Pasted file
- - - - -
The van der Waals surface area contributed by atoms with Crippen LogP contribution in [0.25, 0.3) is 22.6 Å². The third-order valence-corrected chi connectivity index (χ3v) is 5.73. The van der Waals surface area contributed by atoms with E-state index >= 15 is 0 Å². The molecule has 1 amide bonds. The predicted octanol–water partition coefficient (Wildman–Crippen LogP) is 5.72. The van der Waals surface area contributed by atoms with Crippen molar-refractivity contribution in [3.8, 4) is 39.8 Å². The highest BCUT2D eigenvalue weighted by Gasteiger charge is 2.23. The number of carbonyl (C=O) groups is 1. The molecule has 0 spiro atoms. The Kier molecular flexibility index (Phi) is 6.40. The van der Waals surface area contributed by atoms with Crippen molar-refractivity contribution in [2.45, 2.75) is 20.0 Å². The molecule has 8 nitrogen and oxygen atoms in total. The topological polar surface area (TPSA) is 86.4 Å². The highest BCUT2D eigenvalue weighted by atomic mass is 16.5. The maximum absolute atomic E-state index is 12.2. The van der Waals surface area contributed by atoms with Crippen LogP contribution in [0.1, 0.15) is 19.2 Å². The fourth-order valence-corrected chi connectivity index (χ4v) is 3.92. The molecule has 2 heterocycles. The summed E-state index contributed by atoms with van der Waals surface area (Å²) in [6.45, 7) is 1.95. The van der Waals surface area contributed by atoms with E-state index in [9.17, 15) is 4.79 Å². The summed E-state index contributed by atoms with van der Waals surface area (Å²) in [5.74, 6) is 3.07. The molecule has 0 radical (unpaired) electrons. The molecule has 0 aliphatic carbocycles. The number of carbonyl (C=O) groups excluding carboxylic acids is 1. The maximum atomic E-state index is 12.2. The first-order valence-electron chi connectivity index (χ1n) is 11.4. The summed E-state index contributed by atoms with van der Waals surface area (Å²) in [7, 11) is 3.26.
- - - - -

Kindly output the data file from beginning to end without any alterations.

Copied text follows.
The van der Waals surface area contributed by atoms with Crippen LogP contribution in [0.25, 0.3) is 22.6 Å². The third-order valence-corrected chi connectivity index (χ3v) is 5.73. The van der Waals surface area contributed by atoms with E-state index >= 15 is 0 Å². The molecule has 1 amide bonds. The predicted octanol–water partition coefficient (Wildman–Crippen LogP) is 5.72. The van der Waals surface area contributed by atoms with Crippen molar-refractivity contribution in [3.8, 4) is 39.8 Å². The highest BCUT2D eigenvalue weighted by Gasteiger charge is 2.23. The number of carbonyl (C=O) groups is 1. The molecule has 0 spiro atoms. The Kier molecular flexibility index (Phi) is 6.40. The van der Waals surface area contributed by atoms with Crippen molar-refractivity contribution in [2.45, 2.75) is 20.0 Å². The molecule has 8 nitrogen and oxygen atoms in total. The topological polar surface area (TPSA) is 86.4 Å². The highest BCUT2D eigenvalue weighted by atomic mass is 16.5. The maximum absolute atomic E-state index is 12.2. The van der Waals surface area contributed by atoms with Crippen LogP contribution in [0.1, 0.15) is 19.2 Å². The fourth-order valence-corrected chi connectivity index (χ4v) is 3.92. The molecule has 2 heterocycles. The summed E-state index contributed by atoms with van der Waals surface area (Å²) in [6.45, 7) is 1.95. The van der Waals surface area contributed by atoms with E-state index in [9.17, 15) is 4.79 Å². The summed E-state index contributed by atoms with van der Waals surface area (Å²) in [5.74, 6) is 3.07. The molecule has 0 radical (unpaired) electrons. The molecule has 0 aliphatic carbocycles. The number of carbonyl (C=O) groups excluding carboxylic acids is 1. The maximum atomic E-state index is 12.2. The first-order valence-electron chi connectivity index (χ1n) is 11.4. The summed E-state index contributed by atoms with van der Waals surface area (Å²) in [7, 11) is 3.26.